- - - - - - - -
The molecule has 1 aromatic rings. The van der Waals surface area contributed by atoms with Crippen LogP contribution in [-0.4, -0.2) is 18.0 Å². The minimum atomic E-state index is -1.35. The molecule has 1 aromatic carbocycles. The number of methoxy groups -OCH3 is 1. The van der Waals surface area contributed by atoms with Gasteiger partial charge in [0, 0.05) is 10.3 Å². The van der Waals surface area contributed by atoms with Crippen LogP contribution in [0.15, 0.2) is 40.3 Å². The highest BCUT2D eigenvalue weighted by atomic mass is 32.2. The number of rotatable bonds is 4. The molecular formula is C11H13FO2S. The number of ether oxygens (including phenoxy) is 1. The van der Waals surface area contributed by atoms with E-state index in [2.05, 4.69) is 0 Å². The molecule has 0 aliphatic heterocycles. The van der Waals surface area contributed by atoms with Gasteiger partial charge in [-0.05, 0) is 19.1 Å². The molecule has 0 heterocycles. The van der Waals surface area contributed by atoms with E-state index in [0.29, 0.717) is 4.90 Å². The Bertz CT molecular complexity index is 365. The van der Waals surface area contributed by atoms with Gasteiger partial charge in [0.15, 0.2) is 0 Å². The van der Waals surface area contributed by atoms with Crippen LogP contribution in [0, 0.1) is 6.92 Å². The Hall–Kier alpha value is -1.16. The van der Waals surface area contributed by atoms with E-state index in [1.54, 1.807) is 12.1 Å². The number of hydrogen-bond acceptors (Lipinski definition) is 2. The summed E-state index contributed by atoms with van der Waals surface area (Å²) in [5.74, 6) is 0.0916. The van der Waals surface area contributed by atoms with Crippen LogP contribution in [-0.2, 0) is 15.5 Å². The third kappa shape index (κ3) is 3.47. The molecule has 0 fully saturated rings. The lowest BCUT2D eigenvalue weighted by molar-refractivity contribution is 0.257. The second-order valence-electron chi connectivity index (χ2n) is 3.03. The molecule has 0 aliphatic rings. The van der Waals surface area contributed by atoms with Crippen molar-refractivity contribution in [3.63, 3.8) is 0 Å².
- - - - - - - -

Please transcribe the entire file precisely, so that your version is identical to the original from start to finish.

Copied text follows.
The molecule has 1 aromatic rings. The van der Waals surface area contributed by atoms with Crippen LogP contribution in [-0.4, -0.2) is 18.0 Å². The minimum atomic E-state index is -1.35. The molecule has 1 aromatic carbocycles. The number of methoxy groups -OCH3 is 1. The van der Waals surface area contributed by atoms with Gasteiger partial charge in [0, 0.05) is 10.3 Å². The van der Waals surface area contributed by atoms with Crippen LogP contribution in [0.15, 0.2) is 40.3 Å². The highest BCUT2D eigenvalue weighted by atomic mass is 32.2. The number of rotatable bonds is 4. The molecular formula is C11H13FO2S. The number of ether oxygens (including phenoxy) is 1. The van der Waals surface area contributed by atoms with E-state index in [2.05, 4.69) is 0 Å². The molecule has 0 aliphatic heterocycles. The van der Waals surface area contributed by atoms with Gasteiger partial charge in [-0.05, 0) is 19.1 Å². The molecule has 0 heterocycles. The van der Waals surface area contributed by atoms with E-state index in [0.29, 0.717) is 4.90 Å². The Bertz CT molecular complexity index is 365. The van der Waals surface area contributed by atoms with Gasteiger partial charge in [0.15, 0.2) is 0 Å². The van der Waals surface area contributed by atoms with Crippen LogP contribution in [0, 0.1) is 6.92 Å². The Hall–Kier alpha value is -1.16. The van der Waals surface area contributed by atoms with E-state index in [1.54, 1.807) is 12.1 Å². The number of hydrogen-bond acceptors (Lipinski definition) is 2. The summed E-state index contributed by atoms with van der Waals surface area (Å²) in [5.74, 6) is 0.0916. The van der Waals surface area contributed by atoms with Crippen LogP contribution in [-0.2, 0) is 15.5 Å². The third kappa shape index (κ3) is 3.47. The molecule has 0 fully saturated rings. The lowest BCUT2D eigenvalue weighted by molar-refractivity contribution is 0.257. The second-order valence-electron chi connectivity index (χ2n) is 3.03. The molecule has 0 aliphatic rings. The van der Waals surface area contributed by atoms with Crippen molar-refractivity contribution in [3.63, 3.8) is 0 Å².